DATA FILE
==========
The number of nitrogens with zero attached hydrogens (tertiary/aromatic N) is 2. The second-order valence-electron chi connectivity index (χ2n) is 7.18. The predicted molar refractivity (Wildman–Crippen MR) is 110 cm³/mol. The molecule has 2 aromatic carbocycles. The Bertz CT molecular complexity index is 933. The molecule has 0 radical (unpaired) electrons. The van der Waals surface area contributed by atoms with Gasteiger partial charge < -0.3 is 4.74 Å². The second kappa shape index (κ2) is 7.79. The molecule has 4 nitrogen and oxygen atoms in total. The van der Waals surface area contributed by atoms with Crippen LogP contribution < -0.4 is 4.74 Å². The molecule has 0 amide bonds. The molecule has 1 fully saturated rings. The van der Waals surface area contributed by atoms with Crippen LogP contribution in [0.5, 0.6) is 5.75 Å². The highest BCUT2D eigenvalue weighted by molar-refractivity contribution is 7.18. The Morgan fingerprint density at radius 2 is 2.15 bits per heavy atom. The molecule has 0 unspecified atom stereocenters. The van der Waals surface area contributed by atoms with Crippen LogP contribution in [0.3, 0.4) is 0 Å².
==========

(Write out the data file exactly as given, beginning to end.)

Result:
The number of nitrogens with zero attached hydrogens (tertiary/aromatic N) is 2. The second-order valence-electron chi connectivity index (χ2n) is 7.18. The predicted molar refractivity (Wildman–Crippen MR) is 110 cm³/mol. The molecule has 2 aromatic carbocycles. The Bertz CT molecular complexity index is 933. The molecule has 0 radical (unpaired) electrons. The van der Waals surface area contributed by atoms with Gasteiger partial charge < -0.3 is 4.74 Å². The second kappa shape index (κ2) is 7.79. The molecule has 4 nitrogen and oxygen atoms in total. The van der Waals surface area contributed by atoms with Crippen LogP contribution < -0.4 is 4.74 Å². The molecule has 0 amide bonds. The molecule has 1 fully saturated rings. The van der Waals surface area contributed by atoms with Crippen LogP contribution in [0.5, 0.6) is 5.75 Å². The highest BCUT2D eigenvalue weighted by molar-refractivity contribution is 7.18. The Morgan fingerprint density at radius 2 is 2.15 bits per heavy atom. The molecule has 0 unspecified atom stereocenters. The van der Waals surface area contributed by atoms with Crippen LogP contribution in [0.3, 0.4) is 0 Å².